Tuesday, 31 January 2023


Australia registers first eye drops to slow short-sightedness progress in children

18 March 2022 | News

Myopia is the most common cause of correctable vision impairment in the developed world

image credit- shutterstock

image credit- shutterstock

Australia-based Aspen Pharmacare has announced the Therapeutic Goods Administration (TGA) listing of a new medication to slow the progression of short-sightedness (myopia) in children and young teenagers.

EIKANCE® 0.01% eye drops (atropine sulfate monohydrate 0.01%) are available on prescription for children aged 4 to 14 years, as a treatment to slow the progression of myopia and may be initiated in children when myopia progresses by 1 or more diopters per year.

The TGA registration of EIKANCE 0.01% eye drops was based on several trials including two key randomised, double-blind clinical trials in children with myopia aged 4-12 years and 6-12 years, who were treated with atropine 0.01% eye drops and followed for two to five years to assess the effectiveness and safety of atropine 0.01% eye drops in the treatment of childhood myopia.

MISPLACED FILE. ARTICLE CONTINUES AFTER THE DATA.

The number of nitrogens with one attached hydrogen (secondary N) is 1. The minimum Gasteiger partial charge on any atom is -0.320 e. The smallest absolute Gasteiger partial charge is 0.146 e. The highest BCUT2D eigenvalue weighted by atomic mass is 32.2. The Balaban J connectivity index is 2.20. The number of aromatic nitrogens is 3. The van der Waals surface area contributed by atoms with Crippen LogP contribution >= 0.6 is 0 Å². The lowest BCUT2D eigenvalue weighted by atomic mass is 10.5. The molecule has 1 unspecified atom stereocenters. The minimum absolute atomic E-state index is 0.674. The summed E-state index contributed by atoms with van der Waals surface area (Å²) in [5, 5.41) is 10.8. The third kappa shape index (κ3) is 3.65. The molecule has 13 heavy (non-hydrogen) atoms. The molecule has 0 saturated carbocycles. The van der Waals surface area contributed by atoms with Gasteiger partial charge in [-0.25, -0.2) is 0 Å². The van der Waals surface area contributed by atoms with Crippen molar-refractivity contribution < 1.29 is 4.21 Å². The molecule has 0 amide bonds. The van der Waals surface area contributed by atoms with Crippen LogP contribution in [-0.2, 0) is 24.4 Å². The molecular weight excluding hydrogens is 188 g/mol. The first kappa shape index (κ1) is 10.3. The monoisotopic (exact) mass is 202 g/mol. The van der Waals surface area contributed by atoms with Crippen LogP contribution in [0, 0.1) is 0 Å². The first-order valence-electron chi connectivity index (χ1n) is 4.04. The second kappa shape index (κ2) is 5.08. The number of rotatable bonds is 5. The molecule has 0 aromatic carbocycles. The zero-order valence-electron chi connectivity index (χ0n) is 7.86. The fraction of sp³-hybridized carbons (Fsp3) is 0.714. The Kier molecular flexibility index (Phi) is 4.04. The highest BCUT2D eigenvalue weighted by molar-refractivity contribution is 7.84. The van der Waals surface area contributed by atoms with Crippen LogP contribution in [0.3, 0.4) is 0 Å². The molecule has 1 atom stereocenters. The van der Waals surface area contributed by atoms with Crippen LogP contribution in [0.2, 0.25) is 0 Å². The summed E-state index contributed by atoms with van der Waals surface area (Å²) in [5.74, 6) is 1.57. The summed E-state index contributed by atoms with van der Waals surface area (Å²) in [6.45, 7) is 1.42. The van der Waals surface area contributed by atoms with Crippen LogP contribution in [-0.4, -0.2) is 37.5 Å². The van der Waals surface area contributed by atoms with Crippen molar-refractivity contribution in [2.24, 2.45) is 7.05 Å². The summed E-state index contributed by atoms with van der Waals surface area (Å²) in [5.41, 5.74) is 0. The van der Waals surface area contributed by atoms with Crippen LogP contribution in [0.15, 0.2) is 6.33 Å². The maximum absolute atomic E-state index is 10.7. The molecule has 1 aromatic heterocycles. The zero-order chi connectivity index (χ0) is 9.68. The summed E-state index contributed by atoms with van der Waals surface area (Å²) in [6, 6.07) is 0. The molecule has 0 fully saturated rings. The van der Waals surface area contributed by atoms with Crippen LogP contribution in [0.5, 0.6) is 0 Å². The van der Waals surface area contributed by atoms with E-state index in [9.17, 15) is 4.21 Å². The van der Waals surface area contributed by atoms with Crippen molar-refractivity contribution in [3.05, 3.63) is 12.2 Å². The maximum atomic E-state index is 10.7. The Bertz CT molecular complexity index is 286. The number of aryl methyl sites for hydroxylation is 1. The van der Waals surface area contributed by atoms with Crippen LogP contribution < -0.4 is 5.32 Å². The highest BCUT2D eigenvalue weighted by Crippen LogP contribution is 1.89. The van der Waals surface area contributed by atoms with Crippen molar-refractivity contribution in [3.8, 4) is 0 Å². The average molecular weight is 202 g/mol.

There is emerging data indicating that lockdowns during the COVID-19 pandemic may have led to an increase in the incidence of childhood myopia. The likelihood of developing myopia, particularly high myopia, increases when one or both parents have the condition. A survey showed that 91% of Australian parents were not aware of the role excessive screen time could play and 73% did not know that genetics might play a role.

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